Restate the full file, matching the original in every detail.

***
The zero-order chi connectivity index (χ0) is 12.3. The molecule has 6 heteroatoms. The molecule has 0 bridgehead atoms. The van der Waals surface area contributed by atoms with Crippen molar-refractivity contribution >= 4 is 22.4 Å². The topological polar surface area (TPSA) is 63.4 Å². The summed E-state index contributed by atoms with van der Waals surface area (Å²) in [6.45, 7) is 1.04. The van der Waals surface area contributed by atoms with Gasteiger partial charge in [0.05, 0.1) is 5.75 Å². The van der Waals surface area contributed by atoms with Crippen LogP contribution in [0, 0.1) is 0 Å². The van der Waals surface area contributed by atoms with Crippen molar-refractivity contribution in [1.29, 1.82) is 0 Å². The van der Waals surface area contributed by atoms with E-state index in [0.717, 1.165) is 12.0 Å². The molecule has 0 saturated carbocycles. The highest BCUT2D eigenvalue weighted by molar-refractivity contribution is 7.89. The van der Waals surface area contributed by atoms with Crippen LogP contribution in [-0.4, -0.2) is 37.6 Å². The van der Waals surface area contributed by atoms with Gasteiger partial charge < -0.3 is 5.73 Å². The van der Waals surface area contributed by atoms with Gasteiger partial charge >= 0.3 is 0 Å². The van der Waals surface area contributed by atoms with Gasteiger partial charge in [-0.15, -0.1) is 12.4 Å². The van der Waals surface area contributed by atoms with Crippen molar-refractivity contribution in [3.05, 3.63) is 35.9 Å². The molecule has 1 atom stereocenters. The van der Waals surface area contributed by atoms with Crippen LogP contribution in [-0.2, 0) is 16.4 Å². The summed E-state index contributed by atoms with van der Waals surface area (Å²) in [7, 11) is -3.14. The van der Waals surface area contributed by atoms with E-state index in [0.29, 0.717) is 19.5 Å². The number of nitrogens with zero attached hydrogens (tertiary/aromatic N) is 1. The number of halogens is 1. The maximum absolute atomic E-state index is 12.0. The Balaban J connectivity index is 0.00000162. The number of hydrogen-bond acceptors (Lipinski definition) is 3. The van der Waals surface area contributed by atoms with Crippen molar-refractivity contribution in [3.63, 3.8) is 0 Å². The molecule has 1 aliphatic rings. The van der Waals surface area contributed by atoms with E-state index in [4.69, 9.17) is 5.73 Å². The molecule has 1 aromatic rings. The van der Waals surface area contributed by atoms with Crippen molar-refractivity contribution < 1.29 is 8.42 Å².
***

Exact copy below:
The zero-order chi connectivity index (χ0) is 12.3. The molecule has 6 heteroatoms. The molecule has 0 bridgehead atoms. The van der Waals surface area contributed by atoms with Crippen molar-refractivity contribution >= 4 is 22.4 Å². The topological polar surface area (TPSA) is 63.4 Å². The summed E-state index contributed by atoms with van der Waals surface area (Å²) in [6.45, 7) is 1.04. The van der Waals surface area contributed by atoms with Gasteiger partial charge in [0.05, 0.1) is 5.75 Å². The van der Waals surface area contributed by atoms with Crippen LogP contribution in [0, 0.1) is 0 Å². The van der Waals surface area contributed by atoms with Crippen molar-refractivity contribution in [1.29, 1.82) is 0 Å². The van der Waals surface area contributed by atoms with E-state index in [0.717, 1.165) is 12.0 Å². The molecule has 0 saturated carbocycles. The highest BCUT2D eigenvalue weighted by molar-refractivity contribution is 7.89. The van der Waals surface area contributed by atoms with Crippen LogP contribution in [-0.4, -0.2) is 37.6 Å². The van der Waals surface area contributed by atoms with Gasteiger partial charge < -0.3 is 5.73 Å². The van der Waals surface area contributed by atoms with Gasteiger partial charge >= 0.3 is 0 Å². The van der Waals surface area contributed by atoms with Gasteiger partial charge in [-0.15, -0.1) is 12.4 Å². The van der Waals surface area contributed by atoms with Crippen molar-refractivity contribution in [3.05, 3.63) is 35.9 Å². The molecule has 1 atom stereocenters. The van der Waals surface area contributed by atoms with Crippen LogP contribution in [-0.2, 0) is 16.4 Å². The summed E-state index contributed by atoms with van der Waals surface area (Å²) in [7, 11) is -3.14. The van der Waals surface area contributed by atoms with E-state index in [0.29, 0.717) is 19.5 Å². The number of nitrogens with zero attached hydrogens (tertiary/aromatic N) is 1. The number of halogens is 1. The maximum absolute atomic E-state index is 12.0. The Balaban J connectivity index is 0.00000162. The number of hydrogen-bond acceptors (Lipinski definition) is 3. The van der Waals surface area contributed by atoms with Crippen molar-refractivity contribution in [3.63, 3.8) is 0 Å². The molecule has 1 aliphatic rings. The van der Waals surface area contributed by atoms with E-state index in [4.69, 9.17) is 5.73 Å². The molecule has 1 aromatic rings. The van der Waals surface area contributed by atoms with Crippen molar-refractivity contribution < 1.29 is 8.42 Å².